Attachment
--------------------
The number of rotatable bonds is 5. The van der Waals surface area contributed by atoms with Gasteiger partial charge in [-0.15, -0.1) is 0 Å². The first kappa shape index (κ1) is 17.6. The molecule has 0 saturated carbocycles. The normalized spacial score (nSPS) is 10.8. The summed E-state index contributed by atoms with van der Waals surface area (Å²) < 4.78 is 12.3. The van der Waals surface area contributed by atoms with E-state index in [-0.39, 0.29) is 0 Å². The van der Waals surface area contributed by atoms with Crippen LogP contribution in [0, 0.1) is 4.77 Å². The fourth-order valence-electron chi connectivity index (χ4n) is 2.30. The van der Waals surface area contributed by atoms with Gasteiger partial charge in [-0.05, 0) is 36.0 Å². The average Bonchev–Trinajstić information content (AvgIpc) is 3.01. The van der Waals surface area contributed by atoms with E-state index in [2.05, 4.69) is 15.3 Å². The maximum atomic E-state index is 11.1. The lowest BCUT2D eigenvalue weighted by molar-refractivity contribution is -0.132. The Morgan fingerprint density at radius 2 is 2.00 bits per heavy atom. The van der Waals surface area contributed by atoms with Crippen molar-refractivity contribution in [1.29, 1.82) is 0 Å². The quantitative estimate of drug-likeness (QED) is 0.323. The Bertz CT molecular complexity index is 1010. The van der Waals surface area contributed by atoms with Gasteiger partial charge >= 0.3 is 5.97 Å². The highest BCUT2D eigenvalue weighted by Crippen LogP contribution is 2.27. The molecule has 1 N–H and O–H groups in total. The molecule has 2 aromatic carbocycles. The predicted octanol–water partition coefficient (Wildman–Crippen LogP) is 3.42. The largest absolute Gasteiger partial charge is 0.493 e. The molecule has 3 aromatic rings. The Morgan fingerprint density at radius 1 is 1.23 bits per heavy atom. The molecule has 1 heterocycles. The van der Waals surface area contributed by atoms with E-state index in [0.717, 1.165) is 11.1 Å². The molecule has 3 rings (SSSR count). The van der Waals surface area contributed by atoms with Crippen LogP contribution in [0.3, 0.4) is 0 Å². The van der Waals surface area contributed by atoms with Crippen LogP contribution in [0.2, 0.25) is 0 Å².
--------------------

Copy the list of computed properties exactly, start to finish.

The number of rotatable bonds is 5. The van der Waals surface area contributed by atoms with Gasteiger partial charge in [-0.15, -0.1) is 0 Å². The first kappa shape index (κ1) is 17.6. The molecule has 0 saturated carbocycles. The normalized spacial score (nSPS) is 10.8. The summed E-state index contributed by atoms with van der Waals surface area (Å²) < 4.78 is 12.3. The van der Waals surface area contributed by atoms with E-state index in [-0.39, 0.29) is 0 Å². The van der Waals surface area contributed by atoms with Crippen LogP contribution in [0, 0.1) is 4.77 Å². The fourth-order valence-electron chi connectivity index (χ4n) is 2.30. The van der Waals surface area contributed by atoms with Gasteiger partial charge in [-0.05, 0) is 36.0 Å². The average Bonchev–Trinajstić information content (AvgIpc) is 3.01. The van der Waals surface area contributed by atoms with E-state index in [2.05, 4.69) is 15.3 Å². The maximum atomic E-state index is 11.1. The lowest BCUT2D eigenvalue weighted by molar-refractivity contribution is -0.132. The Morgan fingerprint density at radius 2 is 2.00 bits per heavy atom. The van der Waals surface area contributed by atoms with Crippen molar-refractivity contribution in [1.29, 1.82) is 0 Å². The quantitative estimate of drug-likeness (QED) is 0.323. The Bertz CT molecular complexity index is 1010. The van der Waals surface area contributed by atoms with Gasteiger partial charge >= 0.3 is 5.97 Å². The highest BCUT2D eigenvalue weighted by Crippen LogP contribution is 2.27. The molecule has 1 N–H and O–H groups in total. The molecule has 2 aromatic carbocycles. The predicted octanol–water partition coefficient (Wildman–Crippen LogP) is 3.42. The largest absolute Gasteiger partial charge is 0.493 e. The molecule has 3 aromatic rings. The Morgan fingerprint density at radius 1 is 1.23 bits per heavy atom. The molecule has 1 heterocycles. The van der Waals surface area contributed by atoms with E-state index in [0.717, 1.165) is 11.1 Å². The molecule has 3 rings (SSSR count). The van der Waals surface area contributed by atoms with Crippen LogP contribution in [0.3, 0.4) is 0 Å². The van der Waals surface area contributed by atoms with Crippen LogP contribution in [0.2, 0.25) is 0 Å².